Proportional Representation in Regional Constituencies. How does it work?

For Westminster elections, parties each put up one candidate for each constituency. The one with the most votes wins the single seat available (even if that’s with far fewer than 50% of the votes).

For the European Parliament, each party puts up a team of candidates for the multi-seat constituencies. How many of their team get elected depends on their proportion of the vote. Parties have to list their candidates in ranking order: if they win one seat, the top candidate gets it, if they win two seats, the top two, and so on. Voters can then see which individuals are likely to be elected.

Given that it is done regionally, not nationally, with only a few seats in each region, small parties are unlikely to win seats. The share-out is reasonably proportional among the larger parties, but small margins can make the difference between them.

The calculation is based on a method worked out by a 19th Century Belgian mathematician called D’Hondt, and is widely used in proportional representation electoral systems.

It works by allocating the first seat to the party with the most votes, then dividing its vote by two before making a new calculation for allocating the next seat. (This tests whether or not the winning party got more than double the number of votes of the second party. If it did, it gets the next seat, otherwise the second party does, with its score then divided by two, and so on.  Similarly, once a party gains a third seat, its score is divided by three to see whether or not it got more than three times the score of the next party.)

Let’s take an example. Take a six member region (as is the case in, for example, in Yorkshire & Humber). Suppose these are the results (expressed as percentages for easy calculation).

The first of the six seats is allocated to Party A as it got the most votes. The figures are then looked at again with Party A’s total being divided by two (to make 14.5%).

Now, the largest figure is for Party B, which takes the second seat. Its score is then divided by two to make 14%.

The highest figure now is for Party A again, which takes the third seat, as it now has the largest total, ahead of Party C. (This reflects the fact that Party A got more than double the number of votes of Party C, so gets a second seat before party C gets one. If Party A had only had 28%, then its share divided by 2 would be 14, below party B, so the latter would have got the 3rd seat ahead of A.)

Having obtained a second seat, Party A’s original figure of 29 is now divided by three to make 9.66%.

Now the highest score is Party C which gets its first seat and its original figure of 14.1% is divided by 2 to make 7.05%.

Now, Party B has the highest figure, so takes its second seat, with its score of 28% now divided by 3 to make 9.33%.

This leaves Party A with the highest score to take the sixth and last seat (its third) by a fine margin against Party B. The final allocation of seats is therefore:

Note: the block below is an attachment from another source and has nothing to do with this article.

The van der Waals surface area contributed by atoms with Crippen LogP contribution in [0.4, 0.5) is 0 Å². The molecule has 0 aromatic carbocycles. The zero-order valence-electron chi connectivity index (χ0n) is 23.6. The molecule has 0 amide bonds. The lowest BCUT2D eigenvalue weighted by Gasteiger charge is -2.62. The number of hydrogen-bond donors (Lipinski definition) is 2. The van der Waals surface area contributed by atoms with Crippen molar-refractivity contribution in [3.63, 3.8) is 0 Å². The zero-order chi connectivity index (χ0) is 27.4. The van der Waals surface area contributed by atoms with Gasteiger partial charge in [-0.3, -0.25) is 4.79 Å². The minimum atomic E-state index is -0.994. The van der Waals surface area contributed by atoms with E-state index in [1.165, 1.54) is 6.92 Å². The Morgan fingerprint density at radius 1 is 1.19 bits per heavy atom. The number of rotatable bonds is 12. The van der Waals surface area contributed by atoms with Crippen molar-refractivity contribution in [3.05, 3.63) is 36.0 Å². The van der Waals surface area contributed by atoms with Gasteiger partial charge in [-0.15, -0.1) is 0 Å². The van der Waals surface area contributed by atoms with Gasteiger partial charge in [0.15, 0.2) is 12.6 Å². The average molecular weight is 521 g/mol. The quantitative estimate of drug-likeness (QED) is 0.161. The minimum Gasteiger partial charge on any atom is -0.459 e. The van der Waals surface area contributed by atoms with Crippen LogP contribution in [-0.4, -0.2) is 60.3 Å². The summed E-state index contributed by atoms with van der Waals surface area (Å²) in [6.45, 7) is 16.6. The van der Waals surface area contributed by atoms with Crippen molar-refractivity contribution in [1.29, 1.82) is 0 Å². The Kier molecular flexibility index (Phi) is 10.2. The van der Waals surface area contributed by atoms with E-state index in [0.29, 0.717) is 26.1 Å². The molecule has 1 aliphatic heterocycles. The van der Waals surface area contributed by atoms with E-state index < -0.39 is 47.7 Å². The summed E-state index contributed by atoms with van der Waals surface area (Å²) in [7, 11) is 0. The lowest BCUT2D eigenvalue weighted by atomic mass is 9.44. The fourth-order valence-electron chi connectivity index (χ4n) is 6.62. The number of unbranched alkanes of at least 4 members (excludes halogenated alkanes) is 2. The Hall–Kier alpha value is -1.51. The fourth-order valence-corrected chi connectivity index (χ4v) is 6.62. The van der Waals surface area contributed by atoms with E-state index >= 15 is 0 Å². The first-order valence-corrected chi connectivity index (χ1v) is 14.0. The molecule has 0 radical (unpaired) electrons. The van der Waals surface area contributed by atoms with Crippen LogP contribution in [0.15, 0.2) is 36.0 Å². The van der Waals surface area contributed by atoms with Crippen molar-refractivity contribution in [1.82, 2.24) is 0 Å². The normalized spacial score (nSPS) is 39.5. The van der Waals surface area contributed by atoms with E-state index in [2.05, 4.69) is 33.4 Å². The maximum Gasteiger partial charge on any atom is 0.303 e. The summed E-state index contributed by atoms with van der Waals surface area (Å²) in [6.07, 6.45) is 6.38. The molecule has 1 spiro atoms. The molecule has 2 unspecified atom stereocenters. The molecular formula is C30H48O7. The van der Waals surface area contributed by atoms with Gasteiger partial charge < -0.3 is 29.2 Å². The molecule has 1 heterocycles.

What is striking about this is that none of the small parties get enough votes to gain a seat. Despite having 28% of the vote between them,a vote for them is a “wasted vote” in terms of seats. (And this would have been true even if it had been a seven seat constituency.)

Also striking is that if the top two parties are close, which is quite conceivable, then a very small margin can determine which one gets the last seat (and therefore the most seats). Multiplied across several regions, that could change the result nationwide and the perceptions of who won.

In this technical explanation, I will not get political, but it is of course obvious that the top two parties in the European election could well be the Labour Party and the Brexit Party battling it out for first place and therefore the most seats, with the Tories in third, and the LibDems, Greens and ChangeUK failing to win a seat in a region of this size or smaller (that is, most UK regions).

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  1. This suggests that tactical voting will be difficult. Instead of focussing on getting largest no. of pro EU seats we should focus on maximising the % of votes cast for remain parties as a base for establishing a strong remain mood in the UK and a basis for winning an eventual PV.

    • Alas this still doesn’t tell me who I should vote for! Because I won’t know which remain party is likely to score the highest in my region. Remain parties should form an alliance and present only candidates from one party in each region. They should work out between themselves which party should be favourite in each region. And if it happens that LibDems would get a higher number of votes than any of the others in every region, so be it! they should be the only party to present candidates. Being greedy for seats will result in fewer seats for everyone of the remain parties.